The American flag was raised over the National World War I Memorial in Washington, D.C.'s Pershing Park for the first time Friday morning during its First Colors Ceremony.
"Let's remember all that was sacrificed, all that was sanctified by our proud, brave Americans who served in World War I," President Joe Biden said during pre-recorded remarks. "The commitment and valor of the American women and men who stepped up to serve, whether here at home, or on the front lines in Europe was the same spirit that has always defined American service members."
The flag raised during the ceremony also flew over D.C. on April 6, 2017, recognizing the 100th anniversary of U.S. involvement in World War I. The commemorative flag also flew over several American battlefield cemeteries in Europe, according to a news release from the World War I Centennial Commission.
Terry Hamby, a Vietnam veteran who spent 26 years in various military services, told Military.com that serving as chairman of the World War I Centennial Commission was "a humbling experience."
"Somewhere along the way … we forgot 4.7 million Americans that sacrificed so much for our generation today," he said. "It became a mission for all of us to make sure that all those World War I veterans and their families were recognized in their sacred place."
Hamby knew that his grandfather served during WWI, but said he learned more recently that his great-uncle was also killed during the war.
"And then from that point forward, it was really personal. My family was one of those 116,516 people that gave the ultimate sacrifice," he said.
Architect and lead designer Joe Weishaar told Military.com that he was inspired to submit a design after looking through WWI photos in the National Archives.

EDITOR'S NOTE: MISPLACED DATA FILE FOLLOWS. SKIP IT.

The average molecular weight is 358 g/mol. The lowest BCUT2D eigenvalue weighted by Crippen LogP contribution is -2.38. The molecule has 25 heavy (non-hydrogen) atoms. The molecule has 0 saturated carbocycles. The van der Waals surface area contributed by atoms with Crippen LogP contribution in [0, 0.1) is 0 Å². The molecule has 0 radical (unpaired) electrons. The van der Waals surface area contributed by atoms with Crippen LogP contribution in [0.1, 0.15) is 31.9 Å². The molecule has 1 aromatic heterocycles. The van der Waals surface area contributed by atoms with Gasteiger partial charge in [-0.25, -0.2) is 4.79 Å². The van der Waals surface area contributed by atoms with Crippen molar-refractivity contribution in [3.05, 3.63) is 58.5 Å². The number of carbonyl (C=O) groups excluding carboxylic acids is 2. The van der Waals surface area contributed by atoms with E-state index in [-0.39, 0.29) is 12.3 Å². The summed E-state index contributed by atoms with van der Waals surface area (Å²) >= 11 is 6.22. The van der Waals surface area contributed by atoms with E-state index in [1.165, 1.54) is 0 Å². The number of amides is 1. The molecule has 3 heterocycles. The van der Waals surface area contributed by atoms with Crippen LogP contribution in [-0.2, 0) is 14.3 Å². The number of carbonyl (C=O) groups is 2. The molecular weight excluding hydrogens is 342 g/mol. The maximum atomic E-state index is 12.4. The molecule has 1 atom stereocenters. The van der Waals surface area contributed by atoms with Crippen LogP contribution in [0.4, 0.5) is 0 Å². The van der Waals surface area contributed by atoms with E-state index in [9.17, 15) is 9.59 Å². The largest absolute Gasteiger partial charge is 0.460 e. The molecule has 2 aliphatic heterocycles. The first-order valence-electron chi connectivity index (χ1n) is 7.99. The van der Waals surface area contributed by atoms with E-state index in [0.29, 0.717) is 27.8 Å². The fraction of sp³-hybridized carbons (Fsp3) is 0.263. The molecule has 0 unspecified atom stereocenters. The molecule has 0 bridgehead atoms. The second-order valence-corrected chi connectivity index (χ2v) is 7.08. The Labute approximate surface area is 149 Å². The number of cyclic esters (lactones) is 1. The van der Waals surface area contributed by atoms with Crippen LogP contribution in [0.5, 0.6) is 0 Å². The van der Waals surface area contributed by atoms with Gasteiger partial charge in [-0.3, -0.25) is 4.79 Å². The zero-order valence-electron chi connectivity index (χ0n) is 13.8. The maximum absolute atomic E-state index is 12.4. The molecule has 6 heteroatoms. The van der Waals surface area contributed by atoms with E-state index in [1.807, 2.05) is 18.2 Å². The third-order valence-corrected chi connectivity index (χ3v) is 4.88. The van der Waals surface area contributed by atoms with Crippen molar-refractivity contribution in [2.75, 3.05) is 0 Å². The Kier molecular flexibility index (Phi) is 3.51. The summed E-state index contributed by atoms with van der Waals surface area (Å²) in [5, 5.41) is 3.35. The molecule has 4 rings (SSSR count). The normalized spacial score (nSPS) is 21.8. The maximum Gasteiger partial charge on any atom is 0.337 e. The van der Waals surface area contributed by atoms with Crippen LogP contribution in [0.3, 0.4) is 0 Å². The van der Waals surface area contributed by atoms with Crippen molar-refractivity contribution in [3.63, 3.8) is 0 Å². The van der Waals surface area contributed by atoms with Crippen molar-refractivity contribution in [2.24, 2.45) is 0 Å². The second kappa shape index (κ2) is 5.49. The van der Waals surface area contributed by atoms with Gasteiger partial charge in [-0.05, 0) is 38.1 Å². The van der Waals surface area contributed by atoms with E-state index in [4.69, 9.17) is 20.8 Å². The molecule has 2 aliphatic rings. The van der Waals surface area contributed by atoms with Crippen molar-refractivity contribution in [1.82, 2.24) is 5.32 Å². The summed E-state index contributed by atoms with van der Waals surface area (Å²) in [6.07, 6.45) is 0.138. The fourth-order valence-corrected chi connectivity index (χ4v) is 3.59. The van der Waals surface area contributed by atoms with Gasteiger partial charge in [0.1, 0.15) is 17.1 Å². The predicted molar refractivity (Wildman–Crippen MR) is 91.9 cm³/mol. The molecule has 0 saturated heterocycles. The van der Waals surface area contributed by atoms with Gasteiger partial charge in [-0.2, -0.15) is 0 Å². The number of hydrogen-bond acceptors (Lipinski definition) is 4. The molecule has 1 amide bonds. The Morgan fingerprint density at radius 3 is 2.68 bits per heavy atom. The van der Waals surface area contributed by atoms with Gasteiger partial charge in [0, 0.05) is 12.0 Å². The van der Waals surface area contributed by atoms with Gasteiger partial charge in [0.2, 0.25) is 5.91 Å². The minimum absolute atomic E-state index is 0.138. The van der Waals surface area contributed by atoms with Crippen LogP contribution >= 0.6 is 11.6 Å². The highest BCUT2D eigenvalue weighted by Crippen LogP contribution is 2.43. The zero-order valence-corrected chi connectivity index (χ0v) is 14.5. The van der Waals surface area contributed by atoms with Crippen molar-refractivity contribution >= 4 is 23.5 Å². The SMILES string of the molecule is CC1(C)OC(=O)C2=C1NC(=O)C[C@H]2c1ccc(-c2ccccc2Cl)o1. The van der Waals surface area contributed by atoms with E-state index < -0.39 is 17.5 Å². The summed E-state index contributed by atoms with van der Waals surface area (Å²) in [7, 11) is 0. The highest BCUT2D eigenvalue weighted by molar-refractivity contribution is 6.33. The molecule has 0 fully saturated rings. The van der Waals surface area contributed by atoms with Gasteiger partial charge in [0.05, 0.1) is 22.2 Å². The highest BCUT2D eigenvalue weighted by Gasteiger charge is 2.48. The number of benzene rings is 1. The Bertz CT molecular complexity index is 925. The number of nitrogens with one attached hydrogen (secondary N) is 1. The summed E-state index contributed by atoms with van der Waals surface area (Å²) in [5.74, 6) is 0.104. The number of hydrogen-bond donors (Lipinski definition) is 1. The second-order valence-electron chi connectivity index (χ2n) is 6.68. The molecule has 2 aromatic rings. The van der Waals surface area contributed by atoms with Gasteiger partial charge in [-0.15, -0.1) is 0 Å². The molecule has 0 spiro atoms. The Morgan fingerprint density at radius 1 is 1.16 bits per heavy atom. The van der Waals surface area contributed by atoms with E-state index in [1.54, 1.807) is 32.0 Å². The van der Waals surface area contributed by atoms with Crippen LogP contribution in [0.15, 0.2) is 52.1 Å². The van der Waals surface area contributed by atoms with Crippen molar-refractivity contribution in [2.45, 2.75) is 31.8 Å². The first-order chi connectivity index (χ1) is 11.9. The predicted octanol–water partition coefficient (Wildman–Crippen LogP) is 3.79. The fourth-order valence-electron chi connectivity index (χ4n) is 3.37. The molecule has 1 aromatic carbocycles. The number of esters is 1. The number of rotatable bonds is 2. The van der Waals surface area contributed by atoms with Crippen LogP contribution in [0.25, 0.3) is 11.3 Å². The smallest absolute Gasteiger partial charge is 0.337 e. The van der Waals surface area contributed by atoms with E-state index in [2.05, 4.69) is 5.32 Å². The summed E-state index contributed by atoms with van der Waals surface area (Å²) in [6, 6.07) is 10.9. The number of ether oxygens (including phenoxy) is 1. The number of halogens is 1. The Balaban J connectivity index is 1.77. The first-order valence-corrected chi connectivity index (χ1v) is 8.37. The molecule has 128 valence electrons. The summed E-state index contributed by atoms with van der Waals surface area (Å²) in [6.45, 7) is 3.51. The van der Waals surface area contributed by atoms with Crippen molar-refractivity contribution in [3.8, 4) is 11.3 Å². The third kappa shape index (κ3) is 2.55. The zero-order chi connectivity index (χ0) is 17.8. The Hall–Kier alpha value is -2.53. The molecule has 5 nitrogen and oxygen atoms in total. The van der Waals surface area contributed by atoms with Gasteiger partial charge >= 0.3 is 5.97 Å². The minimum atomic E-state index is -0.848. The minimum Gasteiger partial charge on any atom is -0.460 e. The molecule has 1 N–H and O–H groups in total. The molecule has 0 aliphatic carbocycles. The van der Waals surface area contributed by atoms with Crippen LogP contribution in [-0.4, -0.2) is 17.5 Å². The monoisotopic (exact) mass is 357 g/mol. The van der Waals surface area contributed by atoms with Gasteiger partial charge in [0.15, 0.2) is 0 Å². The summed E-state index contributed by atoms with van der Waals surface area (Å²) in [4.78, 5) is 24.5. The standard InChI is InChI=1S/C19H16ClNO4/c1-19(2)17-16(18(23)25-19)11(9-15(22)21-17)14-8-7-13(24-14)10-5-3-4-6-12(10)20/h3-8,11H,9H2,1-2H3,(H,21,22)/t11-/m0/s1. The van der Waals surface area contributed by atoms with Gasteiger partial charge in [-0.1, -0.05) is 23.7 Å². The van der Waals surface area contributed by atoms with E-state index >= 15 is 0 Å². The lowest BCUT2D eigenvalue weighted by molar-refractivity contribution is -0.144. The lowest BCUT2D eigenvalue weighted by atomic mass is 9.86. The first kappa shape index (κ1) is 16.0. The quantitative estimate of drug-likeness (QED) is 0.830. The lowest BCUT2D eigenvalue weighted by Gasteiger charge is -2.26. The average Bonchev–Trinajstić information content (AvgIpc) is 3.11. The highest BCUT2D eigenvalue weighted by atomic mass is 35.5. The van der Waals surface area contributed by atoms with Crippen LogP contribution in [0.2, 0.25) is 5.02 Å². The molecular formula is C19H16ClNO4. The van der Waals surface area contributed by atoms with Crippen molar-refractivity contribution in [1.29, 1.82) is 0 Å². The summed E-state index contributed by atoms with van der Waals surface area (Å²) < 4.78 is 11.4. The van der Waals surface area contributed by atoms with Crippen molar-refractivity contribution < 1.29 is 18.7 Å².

"Looking at those photos, the thing that struck me was that everybody in them was 20 to 25 years old. And at the time, I was 24 or 25, when I submitted the design, and so it resonated with me," Weishaar said. "I don't have any relatives who were in the war, but just to see people my age, if I had been alive 100 years ago, that would have been me."
His design was inspired by the need to tell the soldiers' stories to younger generations, he said.
"It's been 101 years since the end of World War I; there are no living veterans. The only way that we can remember them is by telling stories," Weishaar explained.
Hamby said he hopes that the memorial will be a place to learn about and reflect on our history.
"I'm looking forward to America seeing it. I'm looking forward to America coming here and seeing a 21st century memorial," he added. "I'm interested in them coming here … to learn more about what this generation did for us today. … Even though we were the greatest country in the world, we still made mistakes. And it was in that period that we started correcting them."